Four Years Later, Northam, Biden Reflect on Violence in Charlottesville
Four years after a White supremacist rally left three people dead in the home city of Founding Fathers Thomas Jefferson, James Madison and James Monroe, Virginia Gov. Ralph Northam says there’s “still much work to do” when it comes to healing, fairness and justice in America.
The Unite the Right rally took place in Charlottesville, Virginia, on Aug. 11 and 12, drawing hundreds of self-identified members of the alt-right, neo-Confederates, neo-fascists, White nationalists, neo-Nazis, Klansmen, and various right-wing militias to the city of 47,000 people.
By the time it was over, then-Virginia Gov. Terry McAuliffe had declared a state of emergency, and 32-year-old Heather Heyer, who was peacefully protesting the rally, was dead, having been run down by James Alex Fields, Jr. who deliberately drove his car into a crowd.
Also killed during the protest were 48-year-old state policeman Lt. H. Jay Cullen and 40-year-old trooper-pilot Berke M.M. Bates, whose helicopter crashed while monitoring the unfolding event.
The rally and his response to it forever marked Donald Trump’s presidency, drawing battle lines between his supporters and detractors that continue to endure in the nation’s capital and across the country.
In his initial statement, Trump condemned “hatred, bigotry, and violence on many sides,” but then went on to refer to “very fine people on both sides.”
Critics saw his remarks as implying a moral equivalence between the White supremacist marchers and those who protested against them. Supporters maintain Trump haters wrongly ignored his initial condemnation of what had occurred.
On Thursday, Northam said it remains important to pause to honor those who died during the rally, “and all of the lives forever changed that day.”
“Sadly, White nationalist violence has increased since then, and we continue to grapple with the realities and impacts of systemic racism—even as some pretend it does not exist,” the governor said.
“These past four years have also seen great progress. Across the Commonwealth, monuments to White supremacy have come down—including in Charlottesville just last month. Protests for racial justice continue to lead to real and lasting change,” Northam continued.
“These are reasons for hope. There are more people who want justice and healing, fairness and equality, than those who want to hide history and promote hate,” he added. “We have much work to do, and I have faith that we have the will to ensure that hate has no home in Virginia.”
President Biden also marked the fourth anniversary of the Charlottesville rally, calling it “the most lethal terrorist threat to our homeland in recent years.”
“We must acknowledge what America’s intelligence community has already confirmed, and what Charlottesville and so many other communities know all too well: the most lethal terrorist threat to our homeland in recent years has been domestic terrorism rooted in white supremacy,” Biden said in a statement issued by the White House Thursday afternoon. “We cannot ignore it. We must confront the spread of hate-fueled violence in every form.”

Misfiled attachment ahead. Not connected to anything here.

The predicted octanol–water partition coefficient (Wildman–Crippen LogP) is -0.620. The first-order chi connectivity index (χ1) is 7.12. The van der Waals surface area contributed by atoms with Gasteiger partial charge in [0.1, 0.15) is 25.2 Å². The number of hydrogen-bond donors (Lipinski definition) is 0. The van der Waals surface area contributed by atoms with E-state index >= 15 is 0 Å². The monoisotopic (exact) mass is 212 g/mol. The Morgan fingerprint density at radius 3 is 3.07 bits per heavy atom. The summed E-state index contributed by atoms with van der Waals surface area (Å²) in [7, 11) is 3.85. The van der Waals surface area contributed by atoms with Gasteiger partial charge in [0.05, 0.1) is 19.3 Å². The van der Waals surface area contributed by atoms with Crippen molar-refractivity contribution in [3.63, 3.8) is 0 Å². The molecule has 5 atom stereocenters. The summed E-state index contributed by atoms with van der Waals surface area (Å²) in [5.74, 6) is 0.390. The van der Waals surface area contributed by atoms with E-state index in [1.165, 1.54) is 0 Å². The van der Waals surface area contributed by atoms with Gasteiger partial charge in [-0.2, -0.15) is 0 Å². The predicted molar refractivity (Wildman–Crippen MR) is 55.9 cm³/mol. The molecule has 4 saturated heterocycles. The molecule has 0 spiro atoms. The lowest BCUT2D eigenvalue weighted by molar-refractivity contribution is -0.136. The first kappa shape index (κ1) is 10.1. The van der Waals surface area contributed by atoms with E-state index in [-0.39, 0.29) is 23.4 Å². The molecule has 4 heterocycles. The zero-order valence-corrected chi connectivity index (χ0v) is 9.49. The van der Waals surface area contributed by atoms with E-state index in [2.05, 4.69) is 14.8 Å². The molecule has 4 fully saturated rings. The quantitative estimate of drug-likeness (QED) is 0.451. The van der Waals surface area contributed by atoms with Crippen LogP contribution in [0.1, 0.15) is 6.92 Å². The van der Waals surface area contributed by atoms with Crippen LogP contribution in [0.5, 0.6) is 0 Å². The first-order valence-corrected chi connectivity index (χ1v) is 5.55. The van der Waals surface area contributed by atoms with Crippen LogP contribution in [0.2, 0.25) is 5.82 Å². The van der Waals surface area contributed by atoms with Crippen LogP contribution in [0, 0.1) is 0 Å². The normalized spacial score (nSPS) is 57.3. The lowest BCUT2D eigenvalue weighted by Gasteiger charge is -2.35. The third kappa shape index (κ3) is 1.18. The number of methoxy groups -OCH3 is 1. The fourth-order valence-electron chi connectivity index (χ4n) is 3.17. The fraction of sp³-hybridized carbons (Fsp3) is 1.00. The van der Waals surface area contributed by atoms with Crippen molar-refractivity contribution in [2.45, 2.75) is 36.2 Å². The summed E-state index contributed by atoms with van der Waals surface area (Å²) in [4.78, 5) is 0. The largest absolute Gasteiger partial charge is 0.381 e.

Biden also connected the Charlottesville attack to the Jan. 6 assault on the U.S. Capitol, describing both as “shameful chapters in our history” and reminders that the nation has more work to do to counteract hatred.
“What happened in Charlottesville – and securing the promise of America for every American – motivated me to run for president and now motivates my Administration’s work to ensure that hate has no safe harbor in America,” Biden said.
Last month, the African American Cultural Heritage Action Fund, a fund established by the National Trust for Historic Preservation in the wake of the “Unite the Right” rally, announced it would award $3 million in grants to more than three dozen groups and sites nationwide to help preserve landmarks linked to Black history.
Recipients of money include a consortium of civil rights sites and Black churches in Alabama; work to establish an African American heritage trail in Colorado; and preservation of the church where Emmett Till’s funeral was held in Chicago after his lynching in Mississippi in 1955.
Other grants announced Thursday include money to hire a director for Save Harlem Now!, a historic preservation effort in New York; repairs to the African American Museum and Library in Oakland, California; and research on enslaved people at Hacienda La Esperanza in Puerto Rico.
Grants ranging from $50,000 to $150,000 will go to recipients representing centuries of Black experience and help tell the full story of U.S. history, said Brent Leggs, executive director of the fund, in a written statement.
The nation should “value the link between architecture and racial justice,” Leggs said.
“I think it is critically important to acknowledge that the nation may be rich in diverse history but it has often done a poor job in representing that history,” he said.
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